But I guess you can pay an extra $200 for an extra 128 GB of SSD storage (triple ouch!!!).

Comment Re:U and I (Score 1) 698

Seriously though, I'd recommend ditching caps lock, tab, insert, num lock, home, end, page up, page down, scroll lock, pause/break, and roll the delete and backspace keys into a single delete key.

As a software developer, I'd be pretty unhappy not having keys dedicated to caps lock, tab, home, end, page up, page down, delete, and backspace.

I'd also take the damnable Windows logo off the command key and just refer to it as CMD across operating systems.

I like this idea.

Comment Re: Quiet schmiet, frosty already (Score 1) 337

Let's talk about this. First of all, every language has undefined behavior, unless you mean ML, which is fully defined. That's part of the reason the NICTA team proved that the assembly output from the compiler matched the specification. You might have a point there, but you'll need to say it more clearly.

Okay, let me rephrase: the less undefined behavior in a programming language specification, the better. Programming is already a complex task -- having to worry about the hundreds of undefined behaviors in the C family of languages is a nontrivial burden.

Secondly, I'm not sure which aspect of 'memory safety' you're referring to. If you mean memory leaks, then a higher level language won't save you. I've fixed more memory leaks in Javascript and Java over the last year than in C. In one case, the guy was calling into JNI and spent a month looking for a memory leak in the C portion. I hooked it up to a Java profiler and found the memory leak in a day. "Memory safety" only lulls you into a false sense of security.

I'm referring to things like running off the end of an array and incorrectly set pointers resulting in damaged program state. This can be very hard to debug because often the system keeps running, and where you see the error can be far, far removed from the bad code that damaged program state in the first place.

Static and strong typing....I'd be interested in hearing why you chose this......there are plenty of people who disagree. I mentioned Javascript as the most popular, but of course Python is rising in popularity as well, especially as a replacement for PHP. Alan Kay considers dynamic typing (runtime type binding) to be vastly superior. Alan Kay is not some foolish programmer addicted to low-level stuff, and he knows what he's talking about.

Static typing because the compiler will error instead of errors at runtime.

Strong typing so that hidden promotions don't result in unexpected behavior -- the programmer will be more likely to stop for a moment and think about it.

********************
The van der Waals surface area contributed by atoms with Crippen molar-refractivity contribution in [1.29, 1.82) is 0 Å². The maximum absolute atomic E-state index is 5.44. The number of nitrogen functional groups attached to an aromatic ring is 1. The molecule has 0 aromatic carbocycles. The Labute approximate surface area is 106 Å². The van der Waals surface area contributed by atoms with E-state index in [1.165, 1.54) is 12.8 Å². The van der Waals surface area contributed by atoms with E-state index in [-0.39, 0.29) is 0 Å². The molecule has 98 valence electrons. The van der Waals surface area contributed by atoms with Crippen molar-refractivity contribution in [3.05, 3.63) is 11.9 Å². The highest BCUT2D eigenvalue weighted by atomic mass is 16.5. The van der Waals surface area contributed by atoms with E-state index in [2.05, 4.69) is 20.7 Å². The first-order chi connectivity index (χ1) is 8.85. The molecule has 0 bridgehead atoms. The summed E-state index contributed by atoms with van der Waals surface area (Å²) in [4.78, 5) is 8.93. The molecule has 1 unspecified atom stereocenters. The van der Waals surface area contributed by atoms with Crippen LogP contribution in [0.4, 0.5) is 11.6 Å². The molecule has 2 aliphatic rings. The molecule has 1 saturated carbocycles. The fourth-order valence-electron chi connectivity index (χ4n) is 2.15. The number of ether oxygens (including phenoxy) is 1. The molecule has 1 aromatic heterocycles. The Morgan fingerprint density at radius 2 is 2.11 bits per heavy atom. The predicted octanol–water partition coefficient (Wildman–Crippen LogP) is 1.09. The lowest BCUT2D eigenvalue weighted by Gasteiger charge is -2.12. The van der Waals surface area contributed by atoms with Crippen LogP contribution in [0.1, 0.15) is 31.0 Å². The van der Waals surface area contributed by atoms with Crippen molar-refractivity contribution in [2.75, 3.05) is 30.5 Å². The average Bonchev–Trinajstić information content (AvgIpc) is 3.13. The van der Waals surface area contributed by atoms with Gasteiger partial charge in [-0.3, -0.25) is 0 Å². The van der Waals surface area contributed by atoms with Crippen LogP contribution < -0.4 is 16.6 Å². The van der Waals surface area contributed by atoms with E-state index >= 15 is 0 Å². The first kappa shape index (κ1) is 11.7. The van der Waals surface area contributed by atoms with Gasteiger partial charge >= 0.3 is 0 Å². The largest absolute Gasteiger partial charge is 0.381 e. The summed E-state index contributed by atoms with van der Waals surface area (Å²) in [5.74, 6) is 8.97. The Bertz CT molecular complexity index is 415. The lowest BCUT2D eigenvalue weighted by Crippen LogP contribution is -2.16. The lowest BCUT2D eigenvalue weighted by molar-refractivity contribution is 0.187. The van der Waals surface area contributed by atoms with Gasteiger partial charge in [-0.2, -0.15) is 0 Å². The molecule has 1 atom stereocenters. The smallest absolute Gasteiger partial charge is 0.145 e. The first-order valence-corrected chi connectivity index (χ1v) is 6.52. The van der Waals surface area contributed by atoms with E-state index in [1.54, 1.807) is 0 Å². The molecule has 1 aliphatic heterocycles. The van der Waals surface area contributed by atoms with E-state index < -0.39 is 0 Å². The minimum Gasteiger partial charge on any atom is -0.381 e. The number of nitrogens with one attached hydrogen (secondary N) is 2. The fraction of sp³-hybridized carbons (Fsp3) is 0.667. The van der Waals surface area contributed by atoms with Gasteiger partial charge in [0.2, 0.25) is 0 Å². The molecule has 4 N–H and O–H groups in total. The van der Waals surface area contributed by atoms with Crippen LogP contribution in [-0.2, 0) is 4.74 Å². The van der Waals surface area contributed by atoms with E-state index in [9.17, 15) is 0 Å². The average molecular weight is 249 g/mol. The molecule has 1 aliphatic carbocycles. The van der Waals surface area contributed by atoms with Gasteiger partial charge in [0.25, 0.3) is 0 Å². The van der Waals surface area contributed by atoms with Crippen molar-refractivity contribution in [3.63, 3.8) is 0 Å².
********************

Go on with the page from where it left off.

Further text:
In my experience, dynamically typed programming languages like Python don't scale (to large teams) or refactor well, and there's the ever present danger of runtime type failures.

Comment Re: Quiet schmiet, frosty already (Score 1) 337

That's the kind of things ideologues have said about languages they didn't like for half a century. You are fitting into the pattern.

Okay, I admit to a bit of hyperbole above. :-)

However, JavaScript was never really meant for the kinds of applications it's now used for. Brendan E. and Netscape expected JavaScript to be used for light scripting in web pages, not for full blown browser applications. Java was supposed to be the solution for "real" browser applications. Many of the design decisions in JavaScript were made with this in mind.

That being said, I don't think JavaScript is useless or hopeless. It has taken some positive evolutionary steps, and I hope it continues to do so. I still think, for the things it's used for, it's inferior to languages that have static typing and strong typing, but it's obviously still useful.

Regarding C, C++, and Objective-C, I think they made good sense, once upon a time. I used to love C, and spent over 20 years programming it professionally, and even longer personally. I'm no stranger to the problems in the C family of languages, and was a "cross platform expert" in C for a good long while, and became intimately familiar with many of its problems.

But the C family of languages make less and less sense for an expanding domain of applications. There's simply too much undefined and implementation defined behavior, not to mention the lack of memory safety. Even simple signed arithmetic -- a + b -- can invoke undefined behavior, unless you're very careful. There's just too much to worry about.

That's not to say I think C, C++, and Objective-C are worthless. They have their application domains, it's just that those application domains have been shrinking, and continue to shrink.

Most code should be written in a memory safe language with no undefined behavior, preferably with static typing and strong typing. When necessary, dropping down into a C family language makes sense, where memory layout, size, performance, etc. are crucial.

Comment Re: Quiet schmiet, frosty already (Score 1) 337

Swift isn't a replacement for C.

The OP said:

which is great because we need to rid ourselves from the c language and all the crime it spawned.

"The crime it spawned" presumably includes C++ and Objective-C, and Swift is certainly meant to replace Objective-C.

Programming is, slowly but surely, maturing. The value of static typing over dynamic typing, strong typing over weak typing, safe memory programming languages over unsafe memory programming language, etc. is becoming undeniable.

Good riddance to C, and all the crime it spawned. :-)